U.S. President Joe Biden will meet British Prime Minister Rishi Sunak and Northern Irish political leaders in Belfast on Wednesday, kicking off a three-day Irish tour with a speech to mark the 25th anniversary of Northern Ireland’s 1998 peace deal.
Biden, who is fiercely proud of his Irish heritage, will spend just over half a day in the UK region before travelling south to the Republic of Ireland for two-and-a-half days of speeches and meetings with officials and distant relatives.
Speaking to reporters before leaving Washington, Biden said his priority was to help “keep the peace” as Northern Ireland marks the anniversary of the 1998 Good Friday Agreement that largely ended 30 years of bloodshed between mainly Catholic opponents and mainly Protestant supporters of British rule.
He also said he would seek to make sure the recent Windsor Framework deal between the European Union and Britain to ease post-Brexit trade barriers between Northern Ireland and the rest of the UK remains in place.
That deal has so far failed to convince the region’s largest pro-British party, the Democratic Unionist Party (DUP), to end a boycott of the devolved power-sharing government, a key part of the 1998 peace deal.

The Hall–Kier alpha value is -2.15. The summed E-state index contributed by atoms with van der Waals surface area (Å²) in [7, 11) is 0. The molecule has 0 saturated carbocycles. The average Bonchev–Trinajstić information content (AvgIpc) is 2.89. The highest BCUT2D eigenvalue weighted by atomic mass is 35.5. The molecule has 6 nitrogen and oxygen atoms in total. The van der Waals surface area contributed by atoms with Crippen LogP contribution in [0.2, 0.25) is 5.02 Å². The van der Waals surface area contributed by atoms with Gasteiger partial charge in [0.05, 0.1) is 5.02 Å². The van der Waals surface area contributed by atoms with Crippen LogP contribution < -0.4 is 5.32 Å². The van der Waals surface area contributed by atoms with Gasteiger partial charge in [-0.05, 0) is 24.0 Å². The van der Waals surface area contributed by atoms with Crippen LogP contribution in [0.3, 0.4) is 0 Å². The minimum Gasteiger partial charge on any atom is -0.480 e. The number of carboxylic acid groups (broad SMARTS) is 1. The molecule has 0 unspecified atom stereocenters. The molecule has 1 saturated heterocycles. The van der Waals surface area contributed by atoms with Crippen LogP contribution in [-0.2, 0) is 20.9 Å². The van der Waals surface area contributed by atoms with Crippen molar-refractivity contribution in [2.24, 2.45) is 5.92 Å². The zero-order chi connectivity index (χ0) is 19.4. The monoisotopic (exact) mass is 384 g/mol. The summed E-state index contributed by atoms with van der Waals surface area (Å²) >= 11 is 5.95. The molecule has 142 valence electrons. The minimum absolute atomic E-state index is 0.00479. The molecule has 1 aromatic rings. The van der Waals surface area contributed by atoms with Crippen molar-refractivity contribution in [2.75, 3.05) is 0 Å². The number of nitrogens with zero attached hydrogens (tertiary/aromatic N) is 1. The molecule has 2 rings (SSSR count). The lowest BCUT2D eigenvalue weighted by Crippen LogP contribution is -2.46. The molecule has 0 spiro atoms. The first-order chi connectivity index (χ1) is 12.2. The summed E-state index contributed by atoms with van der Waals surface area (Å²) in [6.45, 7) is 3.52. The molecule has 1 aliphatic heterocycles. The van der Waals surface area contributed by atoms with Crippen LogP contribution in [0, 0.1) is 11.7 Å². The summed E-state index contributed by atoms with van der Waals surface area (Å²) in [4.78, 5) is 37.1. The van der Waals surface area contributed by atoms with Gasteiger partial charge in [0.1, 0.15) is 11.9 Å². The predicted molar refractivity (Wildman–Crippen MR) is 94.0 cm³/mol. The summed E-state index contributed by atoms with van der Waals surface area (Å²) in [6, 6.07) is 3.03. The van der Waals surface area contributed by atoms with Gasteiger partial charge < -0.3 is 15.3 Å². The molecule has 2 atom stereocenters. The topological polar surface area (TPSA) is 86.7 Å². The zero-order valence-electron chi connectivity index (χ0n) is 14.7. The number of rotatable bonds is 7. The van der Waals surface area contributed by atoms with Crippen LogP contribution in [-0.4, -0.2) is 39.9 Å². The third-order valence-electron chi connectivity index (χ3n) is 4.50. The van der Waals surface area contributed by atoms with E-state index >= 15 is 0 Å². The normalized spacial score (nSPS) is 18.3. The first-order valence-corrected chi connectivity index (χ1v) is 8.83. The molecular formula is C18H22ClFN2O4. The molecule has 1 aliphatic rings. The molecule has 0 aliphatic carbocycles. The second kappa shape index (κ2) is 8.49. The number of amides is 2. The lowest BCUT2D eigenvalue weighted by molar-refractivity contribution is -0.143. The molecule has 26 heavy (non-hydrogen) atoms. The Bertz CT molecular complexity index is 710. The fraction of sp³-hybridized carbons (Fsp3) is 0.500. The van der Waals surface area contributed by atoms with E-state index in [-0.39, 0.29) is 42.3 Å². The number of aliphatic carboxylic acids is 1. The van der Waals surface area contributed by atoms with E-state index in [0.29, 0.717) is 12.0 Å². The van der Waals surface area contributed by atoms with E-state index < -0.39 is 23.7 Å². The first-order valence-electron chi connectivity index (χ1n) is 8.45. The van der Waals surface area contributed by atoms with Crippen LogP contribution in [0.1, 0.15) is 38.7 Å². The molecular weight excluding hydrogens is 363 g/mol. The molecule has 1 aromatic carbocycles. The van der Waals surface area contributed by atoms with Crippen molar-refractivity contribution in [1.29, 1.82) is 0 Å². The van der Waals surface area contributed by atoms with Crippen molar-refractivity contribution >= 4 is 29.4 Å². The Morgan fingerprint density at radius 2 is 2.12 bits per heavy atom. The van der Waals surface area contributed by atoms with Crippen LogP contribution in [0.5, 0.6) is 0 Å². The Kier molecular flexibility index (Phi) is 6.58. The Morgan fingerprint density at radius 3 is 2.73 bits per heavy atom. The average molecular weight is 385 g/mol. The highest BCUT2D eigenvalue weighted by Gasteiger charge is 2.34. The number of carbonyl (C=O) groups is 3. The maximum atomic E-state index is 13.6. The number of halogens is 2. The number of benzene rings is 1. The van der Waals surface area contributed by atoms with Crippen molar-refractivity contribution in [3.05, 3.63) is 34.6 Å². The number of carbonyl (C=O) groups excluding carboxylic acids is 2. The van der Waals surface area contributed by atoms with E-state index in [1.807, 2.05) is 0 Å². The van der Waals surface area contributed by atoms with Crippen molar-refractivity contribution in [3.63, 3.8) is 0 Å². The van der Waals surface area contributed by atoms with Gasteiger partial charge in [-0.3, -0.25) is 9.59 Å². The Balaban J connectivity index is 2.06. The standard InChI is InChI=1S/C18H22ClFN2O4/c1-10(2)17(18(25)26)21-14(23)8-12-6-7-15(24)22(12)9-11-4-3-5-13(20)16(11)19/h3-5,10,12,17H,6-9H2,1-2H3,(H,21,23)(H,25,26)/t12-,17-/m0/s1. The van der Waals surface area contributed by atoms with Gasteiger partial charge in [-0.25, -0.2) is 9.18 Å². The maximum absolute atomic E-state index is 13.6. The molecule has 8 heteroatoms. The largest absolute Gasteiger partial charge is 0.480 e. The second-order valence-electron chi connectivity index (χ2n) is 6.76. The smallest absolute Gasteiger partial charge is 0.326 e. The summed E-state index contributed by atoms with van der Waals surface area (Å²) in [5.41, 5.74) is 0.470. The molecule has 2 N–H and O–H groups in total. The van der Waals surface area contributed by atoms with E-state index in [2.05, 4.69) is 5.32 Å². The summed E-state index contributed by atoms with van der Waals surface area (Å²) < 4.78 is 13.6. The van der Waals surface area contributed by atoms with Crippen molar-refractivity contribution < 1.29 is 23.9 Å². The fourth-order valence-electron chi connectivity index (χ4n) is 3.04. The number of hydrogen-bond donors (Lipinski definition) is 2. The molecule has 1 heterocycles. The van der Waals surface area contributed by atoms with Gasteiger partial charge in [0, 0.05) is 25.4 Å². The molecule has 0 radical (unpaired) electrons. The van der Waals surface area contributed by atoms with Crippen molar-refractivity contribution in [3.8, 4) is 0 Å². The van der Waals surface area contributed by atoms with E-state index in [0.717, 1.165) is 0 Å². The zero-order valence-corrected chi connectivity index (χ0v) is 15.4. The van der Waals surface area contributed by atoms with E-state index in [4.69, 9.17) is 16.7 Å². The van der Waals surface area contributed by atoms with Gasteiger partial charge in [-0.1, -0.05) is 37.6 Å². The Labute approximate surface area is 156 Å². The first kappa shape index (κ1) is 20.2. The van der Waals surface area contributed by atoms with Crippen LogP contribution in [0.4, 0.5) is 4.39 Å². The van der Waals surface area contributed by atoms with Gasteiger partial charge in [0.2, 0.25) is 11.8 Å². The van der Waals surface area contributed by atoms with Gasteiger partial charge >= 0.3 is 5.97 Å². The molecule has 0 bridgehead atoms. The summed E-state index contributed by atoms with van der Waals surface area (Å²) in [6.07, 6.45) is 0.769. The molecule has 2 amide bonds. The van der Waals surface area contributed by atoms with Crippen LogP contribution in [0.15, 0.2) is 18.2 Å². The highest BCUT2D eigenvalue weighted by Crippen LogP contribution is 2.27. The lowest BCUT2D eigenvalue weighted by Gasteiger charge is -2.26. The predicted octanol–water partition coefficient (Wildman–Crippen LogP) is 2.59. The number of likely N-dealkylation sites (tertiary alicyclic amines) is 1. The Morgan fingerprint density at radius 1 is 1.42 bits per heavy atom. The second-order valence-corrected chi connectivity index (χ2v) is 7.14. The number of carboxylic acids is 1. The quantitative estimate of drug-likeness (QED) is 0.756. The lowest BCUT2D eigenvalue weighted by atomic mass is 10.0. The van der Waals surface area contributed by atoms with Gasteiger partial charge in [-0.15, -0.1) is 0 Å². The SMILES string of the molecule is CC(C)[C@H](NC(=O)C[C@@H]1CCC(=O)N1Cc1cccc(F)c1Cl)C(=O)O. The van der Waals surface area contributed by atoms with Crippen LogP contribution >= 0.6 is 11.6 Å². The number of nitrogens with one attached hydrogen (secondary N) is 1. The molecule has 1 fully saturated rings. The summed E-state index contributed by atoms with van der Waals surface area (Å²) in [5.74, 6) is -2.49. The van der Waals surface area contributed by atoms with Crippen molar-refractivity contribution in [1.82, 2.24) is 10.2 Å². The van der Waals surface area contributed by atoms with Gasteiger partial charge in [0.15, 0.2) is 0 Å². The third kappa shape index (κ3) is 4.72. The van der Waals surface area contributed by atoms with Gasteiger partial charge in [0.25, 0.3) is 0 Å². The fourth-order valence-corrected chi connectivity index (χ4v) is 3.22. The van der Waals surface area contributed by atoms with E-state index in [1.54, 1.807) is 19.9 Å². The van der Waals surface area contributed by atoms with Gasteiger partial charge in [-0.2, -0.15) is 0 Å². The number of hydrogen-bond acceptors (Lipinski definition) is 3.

The DUP has said Biden’s visit – the first to the region by a U.S. president in 10 years – will not pressure it to end its more than year-long protest at the trade rules that treat the province differently to the rest of the UK.
While Biden is expected to greet representatives of the DUP and the other four main Northern Ireland political parties, it is unclear if they will hold separate meetings.
Biden, flanked by new U.S. special envoy to Northern Ireland for economic affairs Joseph Kennedy III on his arrival, will also float the possibility of closer U.S./Northern Ireland investment ties to try to encourage an end to the impasse.
After his speech at the Ulster University and a meeting with Sunak, Biden will travel to County Louth – midway between Belfast and Dublin – where his great-grandfather was born. Stormy weather is expected across the island on Wednesday.
Biden will meet relatives from another side of his family in the western county of Mayo on Friday.
Biden’s great-great-grandfather Owen Finnegan, a shoemaker from County Louth, immigrated to the United States in 1849. His family, including Biden’s great-grandfather James Finnegan, followed him in 1850.